Kuno Wildlife Sanctuary is home to Tiger, Leopard, Wolf and Wild Dog or Dhole. The major ungulates include Chital, Samber, Chinkara, Nilgai, Blackbuck and four-horned antelopes. Wild pig, the common langur and a large number of bird species can also be seen in the sanctuary. Recently, in April one leopard was seen with two cubs in the night. My observations suggest encouraging growth in the population of ungulates because with the increasing sightings of Chital, Samber and Nilgai, fawn sighting become quite frequent. I am working on the estimation of the ungulate population and expect first results by the beginning of next year.
After KWS was selected as the site for reintroduction of the Asiatic lion, one of the first tasks at hand was the sensitive job of relocation and rehabilitation of 24 villages from within the sanctuary and to create human-free environment for the lions. This task has been almost completed and development works are in progress at the rehabilitation site.
Relocated former Village
Photo: FA Khudsar
Photo: FA Khudsar
Consecutive droughts in last four years, followed by severe drought this year has negatively affected the entire development. Present Divisional Forest Officer, J.S. Chauhan is very sensitive to the people's cause. Therefore, the Sanctuary management have created employment opportunities by initiating a variety of paid work programmes, especially for the watershed management and development at and around the rehabilitated site. Additionally, about 100 people were engaged as fire lookouts from the neighborhood communities. This serves two purposes; generating employment as well as creating a close network for fire protection within the Sanctuary. Another benefit of this work has been to bring the local communities closer to the Sanctuary management.
The Kuno river, which is the lifeline of the sanctuary, has been shrinking every day due to sporadic rain this year. What water is left is in the form of scattered pools. Such water scarcity has not been seen in the last 40-50 years. Therefore, Sanctuary management have created waterholes in the form of ponds and saucers. Water has been brought from Kairkhoh, a perennial spring, covering about 8 kms by gravitational force through pipes to a pond known as Kemtalaiya. Additional saucers & small ponds have been created in between. In my opinion, it will reduce the travelling efforts of wild animals and therefore a proper energy budget of the animals would be maintained.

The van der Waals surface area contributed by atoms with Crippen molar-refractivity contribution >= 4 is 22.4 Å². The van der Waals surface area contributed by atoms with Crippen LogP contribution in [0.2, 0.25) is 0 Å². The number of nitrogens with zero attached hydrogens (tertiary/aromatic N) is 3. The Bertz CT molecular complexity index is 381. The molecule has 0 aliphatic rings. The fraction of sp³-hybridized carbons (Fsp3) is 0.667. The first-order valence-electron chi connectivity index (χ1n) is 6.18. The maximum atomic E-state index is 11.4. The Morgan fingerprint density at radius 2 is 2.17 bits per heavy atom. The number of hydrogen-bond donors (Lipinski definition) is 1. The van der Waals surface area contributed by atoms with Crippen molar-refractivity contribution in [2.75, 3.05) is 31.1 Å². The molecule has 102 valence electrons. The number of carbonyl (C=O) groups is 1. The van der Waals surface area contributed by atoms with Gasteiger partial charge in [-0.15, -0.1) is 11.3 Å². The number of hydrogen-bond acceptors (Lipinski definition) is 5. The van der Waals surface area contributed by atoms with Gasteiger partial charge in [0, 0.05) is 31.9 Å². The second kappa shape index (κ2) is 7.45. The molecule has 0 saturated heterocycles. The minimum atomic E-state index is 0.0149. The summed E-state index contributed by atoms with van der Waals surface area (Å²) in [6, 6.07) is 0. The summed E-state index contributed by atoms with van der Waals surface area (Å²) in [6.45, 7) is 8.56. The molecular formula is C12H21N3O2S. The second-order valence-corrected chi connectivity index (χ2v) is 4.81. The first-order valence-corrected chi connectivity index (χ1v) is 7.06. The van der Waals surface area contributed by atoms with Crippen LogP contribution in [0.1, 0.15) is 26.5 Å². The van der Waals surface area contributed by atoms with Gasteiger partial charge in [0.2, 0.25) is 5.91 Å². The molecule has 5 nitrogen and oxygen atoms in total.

A systematic awareness campaign was also initiated to prepare neighborhood communities to live with a mega carnivore like lion - an animal that they have never encountered before. This campaign was initiated at various places in association with the Sanctuary management and the Biodiversity Conservation Trust of India (BCTI) in which information on the lion reintroduction program has been given. I have given exclusive slide shows at various places during this campaign, under the banner of BCTI, in which stress has been given to reduce the number of cattle. I tried to convince the community, with the help of slides, that a healthy population of big cats in the neighboring forest helps the community with the increased water level in their wells as well as increased soil moisture content in their agricultural fields. The Biodiversity Conservation Trust of India & the Sanctuary management will continue these awareness camps, taking place every three months.
Asiatic lion at Gir
Photo: JS Chauhan
Now, the Sanctuary is devoid of human presence and with the encouraging prey base sightings, there are a number of issues which need special attention for the larger lion reintroduction program. What we need, is an unified administrative and scientific set-up, amalgamated in the effort to ensure the establishment of second home for the Asiatic lion and for its long term survival.
Faiyaz A. Khudsar, a wildlife researcher & a founder member of the Biodiversity Conservation Trust of India, Delhi.